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    Enter INS Vikrant, R11…..carrier aviation comes to Asia

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    Photo 3A: On 4th March 1961 INS Vikrant (means 'Courageous') commissioned into the Indian Navy. She carried the pennant number R11. This photo was taken a few days before her commissioning. Vikrant was a Majestic class light carrier laid down in World War II and left 75% complete at war's end in 1945. She lay incomplete till the British offered her to us in 1957. At Rs 100 crores (US $200 million then; like $600 million today) the budget for her was hefty for those times. Lord Louis Mountbatten then Chief of the Royal Navy advised Nehru that without a carrier our Navy wouldn't amount for much and it takes a generation to develop carrier operating capabilities and this chance may not come again soon (and how right he was about that). Nehru being the visionary he was decided for the motion. Good for us because in the 54 years since 1961 there have been only 4 instances of a carrier being sold by one nation to another (other than the sale of INS Viraat and INS Vikramaditya to India). Nations that know how to design & build carriers usually don't like selling them hence our journey to design and build our own (see Photo 13A below). Photo source $$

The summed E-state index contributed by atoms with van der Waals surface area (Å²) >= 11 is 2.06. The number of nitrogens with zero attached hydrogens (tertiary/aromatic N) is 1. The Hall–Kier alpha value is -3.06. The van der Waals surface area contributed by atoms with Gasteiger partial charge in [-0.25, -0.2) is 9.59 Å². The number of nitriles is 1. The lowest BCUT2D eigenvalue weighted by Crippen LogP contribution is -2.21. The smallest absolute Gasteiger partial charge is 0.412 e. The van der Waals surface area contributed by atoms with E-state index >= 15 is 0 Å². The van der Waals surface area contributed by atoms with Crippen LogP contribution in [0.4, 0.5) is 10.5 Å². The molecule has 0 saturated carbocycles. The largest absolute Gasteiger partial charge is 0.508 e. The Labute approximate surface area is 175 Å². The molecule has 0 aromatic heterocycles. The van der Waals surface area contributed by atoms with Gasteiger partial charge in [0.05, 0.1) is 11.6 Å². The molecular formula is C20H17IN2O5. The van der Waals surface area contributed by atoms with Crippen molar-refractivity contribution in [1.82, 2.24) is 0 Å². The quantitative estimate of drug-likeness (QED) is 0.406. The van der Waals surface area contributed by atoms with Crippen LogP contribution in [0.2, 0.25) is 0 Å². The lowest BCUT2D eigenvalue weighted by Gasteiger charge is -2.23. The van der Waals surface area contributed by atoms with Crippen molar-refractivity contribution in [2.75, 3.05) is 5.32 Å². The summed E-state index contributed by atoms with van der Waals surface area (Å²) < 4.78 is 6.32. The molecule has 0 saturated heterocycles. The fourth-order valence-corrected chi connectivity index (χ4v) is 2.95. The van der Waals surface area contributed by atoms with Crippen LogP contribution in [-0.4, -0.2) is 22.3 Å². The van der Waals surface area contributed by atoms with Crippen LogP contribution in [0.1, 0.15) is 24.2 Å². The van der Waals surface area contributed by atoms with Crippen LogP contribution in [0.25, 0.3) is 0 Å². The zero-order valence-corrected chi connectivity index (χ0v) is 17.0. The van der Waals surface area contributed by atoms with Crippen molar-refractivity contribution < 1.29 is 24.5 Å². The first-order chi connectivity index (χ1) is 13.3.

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    Photo 3C: INS Vikrant - Displacement 19500 tonnes; Top Speed 24.5 knots (45 kmph), sustained speed 23 knots (42 kmph), range ~6000 nautical miles (~11,000 km) at full speed or ~12,000 nautical miles (~22,000 km) at a slow cruise of 14 knots (~26 kmph) with reserves. Aircraft complement around 21 though at times she carried 23 even. Crew size ~1400. As originally built armament was basic in the form of 15 Bofors 40mm anti aircraft guns. She had several facilities needed to support long cruises including a surgery theatre, a barbers shop, a dental clinic, a library, a mini-prison (!) to name a few. In the 1960s and 1970s INS Vikrant was a name most school boys and families from middle class India would recognize instantly. Photo source ##